Oh, My Pop Culture Iluvatar: Tolkien’s Mythology

If you’ve read the Lord of the Rings books, you’ll have noticed that Tolkien created a deep and extensive mythological backstory for his world. If you’ve read The Silmarillion, you saw this mythology play out on the page, from the creation of the whole universe and the planet of Arda, up through the end of the Third Age, which is the end of the LotR story.

Tolkien’s mythology draws a lot from both Catholicism and ancient Norse religion. As he was a follower of the former and a scholar of the latter, it’s been argued that the story of Arda was his attempt to reconcile the two. Whether this is true or not, it’s undeniable that Tolkein was inspired by the two belief systems when he created the history of Middle-Earth.

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Oh, My Pop Culture Trickster: Loki in Pop Culture

Are you humming the Avengers theme music now? Because I am.

I’m pretty sure the Avengers is still in theaters, and if you haven’t seen it already get your ass there or we can’t be friends anymore.

…You’re back. Did you enjoy it? Damn straight you did. Now you may have noticed the guy in the silly hat and the green and gold armor that did all that bad stuff.  Loki has gone from a figure in Norse mythology to a full-on badass villain in the Marvelverse, but you can see him or variations of his trickter god character elsewhere too. Spoilers for both American Gods and Supernatural below.

American Gods:

The Loki of this story bears little resemblance to the Marvel villain, at least as far as daddy issues are concerned. In this book by Neil Gaiman, the characters Low-Key Lyesmith and Mr. Wednesday (secretly Loki Liesmith and Odin) cook up an elaborate, decades-spanning scheme to sacrifice the gods of the new world (media, the Internet, etc.) and the gods of the old world (Anansi, Bast, Ganesh) at once to restore themselves to the power they once knew.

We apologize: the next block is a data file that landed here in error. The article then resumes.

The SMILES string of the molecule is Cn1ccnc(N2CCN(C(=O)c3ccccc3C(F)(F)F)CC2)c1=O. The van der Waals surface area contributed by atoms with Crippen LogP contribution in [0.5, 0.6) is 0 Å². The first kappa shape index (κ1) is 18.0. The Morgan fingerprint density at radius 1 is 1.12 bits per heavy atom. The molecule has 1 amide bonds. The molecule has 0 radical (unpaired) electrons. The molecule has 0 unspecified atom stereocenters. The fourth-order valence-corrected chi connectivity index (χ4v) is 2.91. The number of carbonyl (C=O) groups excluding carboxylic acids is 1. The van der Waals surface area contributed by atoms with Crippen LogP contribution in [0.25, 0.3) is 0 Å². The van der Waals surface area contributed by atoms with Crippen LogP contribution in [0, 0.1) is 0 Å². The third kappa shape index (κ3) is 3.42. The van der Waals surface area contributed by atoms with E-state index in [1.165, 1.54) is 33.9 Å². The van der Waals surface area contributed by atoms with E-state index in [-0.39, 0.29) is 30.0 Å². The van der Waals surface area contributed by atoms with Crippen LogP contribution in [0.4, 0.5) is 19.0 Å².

Supernatural:

When does Supernatural not feature in an OMPCJ discussion? It’s just so rife with unpackable religious imagery! Anyway, the main trickster in Supernatural turns out to be not Loki, but (spoilers for S5) Gabriel, but he plays the trickster game up until (and a little bit after) the big reveal; even the other non-Judeo-Christian gods who appear in season five’s “Hammer of the Gods” believe him to be Loki, inviting him to their anti-Apocalypse pow-wow and referring to him with the Norse god’s name.

Where else do the trickster gods lurk? I was tempted to include the kooky-sounding anime Mythical Detective Loki Ragnarok but having not actually watched it I feared doing it injustice. Let me know in the comments, and as always, tune in next time to get some religion!